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Focus Now on SEC to Enforce the Franken-Sherman Amendment on Credit Rating Agencies

Press Release

Location: Washington, DC

Today Congressman Brad Sherman (D-Sherman Oaks) issued the following statement about the lawsuit filed by the Justice Department against Standard & Poor's Rating Services on Monday, February 4:

"This action by the Justice Department against Standard & Poor's regarding mortgage-backed bonds rated by S&P shines a light on slow action by the SEC to enforce the Franken-Sherman Amendment to the Wall Street Reform and Consumer Protection Act, also known as Dodd-Frank.

"The rating of bonds is the only arena where the umpire is selected and paid by one of the teams. When bond rating agencies are selected by those who are selling the very bonds they are evaluating, and when the bond rating agencies can earn millions of profits per contract, there is an incentive to try to please the bond issuers. That is why Senator Franken and I worked to change the system so that an independent body would select the bond rating agency and providing high ratings would not be the road to high profits for the rating agencies."

Congressman Sherman first offered a proposal in October 2009 to require the Securities and Exchange Commission (SEC) to end conflicts of interests in the selection of credit rating agencies by requiring an independent entity to assign credit rating agencies impartially.[1] Senator Al Franken (D-MN) then championed the idea in the Senate, and successfully passed an amendment through the Senate to require the SEC to create a Board to independently assign qualified credit rating agencies to rate issuances. In June 2010, Sherman appeared before the conference committee on financial regulatory reform to advocate for the proposal. The final version of the Wall Street Reform and Consumer Protection Act, signed into law by President Obama in July 2010, required the SEC to conduct a study, and then implement the Franken-Sherman Amendment within two years, unless a credible alternative to ending conflicts of interests is identified. The SEC is now over six months behind in enforcing the Franken-Sherman Amendment.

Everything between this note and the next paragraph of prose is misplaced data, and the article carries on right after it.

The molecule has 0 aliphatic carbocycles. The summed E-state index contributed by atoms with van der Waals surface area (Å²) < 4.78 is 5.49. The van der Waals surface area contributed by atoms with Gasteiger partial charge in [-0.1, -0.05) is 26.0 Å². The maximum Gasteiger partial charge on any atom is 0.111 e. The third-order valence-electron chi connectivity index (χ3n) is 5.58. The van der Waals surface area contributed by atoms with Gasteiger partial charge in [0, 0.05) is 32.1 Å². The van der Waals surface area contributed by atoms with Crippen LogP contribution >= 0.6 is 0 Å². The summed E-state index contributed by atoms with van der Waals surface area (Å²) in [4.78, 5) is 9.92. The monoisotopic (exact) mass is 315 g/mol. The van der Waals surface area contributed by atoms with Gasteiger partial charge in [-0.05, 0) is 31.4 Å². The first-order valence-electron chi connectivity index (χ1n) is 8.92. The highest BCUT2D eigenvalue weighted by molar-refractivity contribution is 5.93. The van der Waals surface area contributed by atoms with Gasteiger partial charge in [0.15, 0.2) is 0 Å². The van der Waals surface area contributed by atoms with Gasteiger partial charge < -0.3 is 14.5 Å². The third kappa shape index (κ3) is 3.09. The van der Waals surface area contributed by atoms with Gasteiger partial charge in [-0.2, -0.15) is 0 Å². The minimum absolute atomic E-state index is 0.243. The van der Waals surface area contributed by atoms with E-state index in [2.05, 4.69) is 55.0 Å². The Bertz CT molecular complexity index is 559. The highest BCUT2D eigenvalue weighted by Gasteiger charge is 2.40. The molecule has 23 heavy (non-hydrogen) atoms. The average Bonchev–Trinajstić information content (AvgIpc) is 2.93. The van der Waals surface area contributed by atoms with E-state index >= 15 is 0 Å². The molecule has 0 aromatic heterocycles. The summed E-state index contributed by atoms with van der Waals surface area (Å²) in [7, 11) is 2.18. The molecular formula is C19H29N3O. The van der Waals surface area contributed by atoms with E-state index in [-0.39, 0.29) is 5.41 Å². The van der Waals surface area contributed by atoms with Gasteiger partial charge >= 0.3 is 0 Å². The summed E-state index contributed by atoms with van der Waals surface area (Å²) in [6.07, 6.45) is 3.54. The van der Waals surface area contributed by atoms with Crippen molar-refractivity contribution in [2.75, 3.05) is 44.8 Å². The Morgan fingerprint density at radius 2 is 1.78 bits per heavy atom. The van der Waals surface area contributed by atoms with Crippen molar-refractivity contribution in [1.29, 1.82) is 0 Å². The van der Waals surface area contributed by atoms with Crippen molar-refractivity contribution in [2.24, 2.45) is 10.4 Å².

Senator Franken noted the importance of credit rating agencies in the statement he released yesterday:

"Our nation's financial meltdown happened in no small part because credit rating agencies had a perverse incentive to give triple-A ratings to financial instruments that turned out to be junk," said. U.S. Sen. Al Franken. "In turn, investors in Minnesota and across the country relied on those ratings when making investments and were badly hurt financially."

Likewise, the Financial Crisis Inquiry Commission said the financial crisis "could not have happened without the rating agencies."[2]

"It is time for the SEC to implement the law," Congressman Sherman said. "The present system has failed. Bond rating agencies like Standard & Poor's gave triple A ratings to alt-A bonds. In the future, those selling mortgage-backed bonds should not select the credit rating agency that would evaluate those bonds. Bond rating agencies will be free to give tough grades, when warranted, without the fear of losing business and profits."

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